As a result of Russia’s investigation of US biological research in Ukraine, similar US operations in other regions of the world are now being scrutinized more closely. Reports regarding the Pentagon conducting illegal biological research in Indonesia despite biolabs ban have resurfaced.
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During April 2022, the Indonesian news site Detik published an article concerning alleged US Navy soldiers breaking Indonesian laws during the 2016 Pacific Partnership exercise in Padang, West Sumatra. According to records acquired by journalists, American military surgeons operated on 23 local patients on board the USNS Mercy hospital ship without consulting the Indonesian Ministry of Health.
Without the authorization of the Indonesian government, the ship’s crew might well have covertly exported samples of blood from scores of Indonesian patients and transferred three rabid canines from West Sumatra, which is recognized as rabies endemic zone. According to Padang health officials, the Americans sought to collect dengue fever virus specimens from local mosquitoes.
These episodes reminded Indonesian journalists of the story of NAMRU-2, a US Navy biological laboratory that operated in Jakarta from 1970 to 2009, when it was declared “a threat to Indonesia’s sovereignty” by the country’s Health Ministry.
The Jakarta Lab
In central Jakarta, Jalan Percetakan Negara is a bustling yet narrow street. Hundreds of commuters travel through this neighborhood in the evenings, which is renowned for its building supplies stores and dozens of sidewalk food vendors.
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An outsider, and even many Jakartans, would never guess that the building at Jalan Percetakan Negara 29 – a poorly lit residence in the middle of an Indonesian government agency compound – had been home to NAMRU-2 for 40 years– an American naval bioresearch facility where risky pathogens and viruses were stashed and worked with.
The Rockefeller Foundation founded the US Naval Medical Research Unit (NAMRU) on Guam. It was founded in 1955, and the NAMRU-2 unit in Jakarta was established in 1970 “to study infectious diseases of potential military significance in Asia.”
The general efficacy of the American research, according to Dr Siti Fadilah Supari, a cardiology expert who functioned as Indonesia’s health minister from 2004 to 2009, was dubious:
“Although they focused on malaria and tuberculosis, the results for 40 years in Indonesia were not significant,” says Dr Supari. She went on to say that the deal between Indonesia and the US to build the lab expired in 1980, “and then after that they were stateless.”
Dr.Siti Fadilah Supari and Sputnik correspondent Denis Bolotsky
However, it was not just the lab’s questionable performance that worried Dr. Supari about the American facility:
Dr. Supari also expressed worry about the lack of equal participation of Indonesian professionals in the program. But arguably the largest red flag for the minister was the possibility of getting specimens from contagious patients for research purposes and shipping them overseas by American staff with diplomatic status. Dr. Supari was fighting global health authorities and Big Pharma businesses at the time over the injustices of virus specimen sharing through World Health Organization (WHO)-affiliated mechanisms, with impoverished countries suffering from the spread of H5N1 (the Avian influenza).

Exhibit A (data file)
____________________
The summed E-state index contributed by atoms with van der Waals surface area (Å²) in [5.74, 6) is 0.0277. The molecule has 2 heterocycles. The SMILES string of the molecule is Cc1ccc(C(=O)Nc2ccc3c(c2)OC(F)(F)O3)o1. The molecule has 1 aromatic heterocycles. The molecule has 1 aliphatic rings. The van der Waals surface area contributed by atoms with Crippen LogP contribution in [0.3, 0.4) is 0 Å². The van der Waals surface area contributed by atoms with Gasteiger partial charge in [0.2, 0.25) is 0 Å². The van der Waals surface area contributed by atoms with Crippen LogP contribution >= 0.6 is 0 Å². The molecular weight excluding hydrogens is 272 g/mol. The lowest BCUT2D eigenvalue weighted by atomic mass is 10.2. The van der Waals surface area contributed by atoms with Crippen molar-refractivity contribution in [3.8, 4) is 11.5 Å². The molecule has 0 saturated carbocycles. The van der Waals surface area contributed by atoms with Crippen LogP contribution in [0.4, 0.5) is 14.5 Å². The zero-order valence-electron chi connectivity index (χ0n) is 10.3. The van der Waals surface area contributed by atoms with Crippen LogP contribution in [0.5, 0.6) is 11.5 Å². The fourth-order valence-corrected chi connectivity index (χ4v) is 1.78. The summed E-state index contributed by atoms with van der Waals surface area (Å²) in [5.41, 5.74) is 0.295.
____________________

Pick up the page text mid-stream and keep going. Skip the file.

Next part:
In 2006, NAMRU-2, which was a WHO collaborating center at the time, detected a batch of H5N1 infections in Indonesia. The government expressly requested that the samples be shared with the US Centres for Disease Control (CDC), which was also linked with the WHO, and that the Americans not pass the material to anyone else. Nonetheless, the CDC, according to multiple reports, handed them to a sequencing database at the US Los Alamos National Laboratory, which was designed to design nuclear weapons. This infuriated the Indonesians, fueling worries that the specimens were being utilized for military reasons by the Pentagon and adding fuel to the fire. Frank L Smith III quoted a former Jakarta lab employee in his 2014 paper “Advancing Science Diplomacy: Indonesia and the US Naval Medical Research Unit” who said that by sharing the specimens with Los Alamos Laboratory and Big Pharma, the CDC effectively “threw [NAMRU-2] under the bus.”
In April 2008, then-Health Minister Supari made an unexpected visit to NAMRU-2, speaking to the press about the lab’s lack of disclosure and refusal to discuss its findings with the Indonesian government.
Dr. Supari’s campaign against the American military facility, as well as other events linked to it, were creating national headlines, according to a man who desired to be referred to by the pseudonym “Henry,” and who has been a journalist with one of Indonesia’s main media outlets for nearly 30 years. According to Henry, the building of NAMRU-2 nearly burned down about the time minister Supari began exerting pressure on it. While the fire was soon doused, the source is still undetermined. He went to the location since he was tasked to cover the story.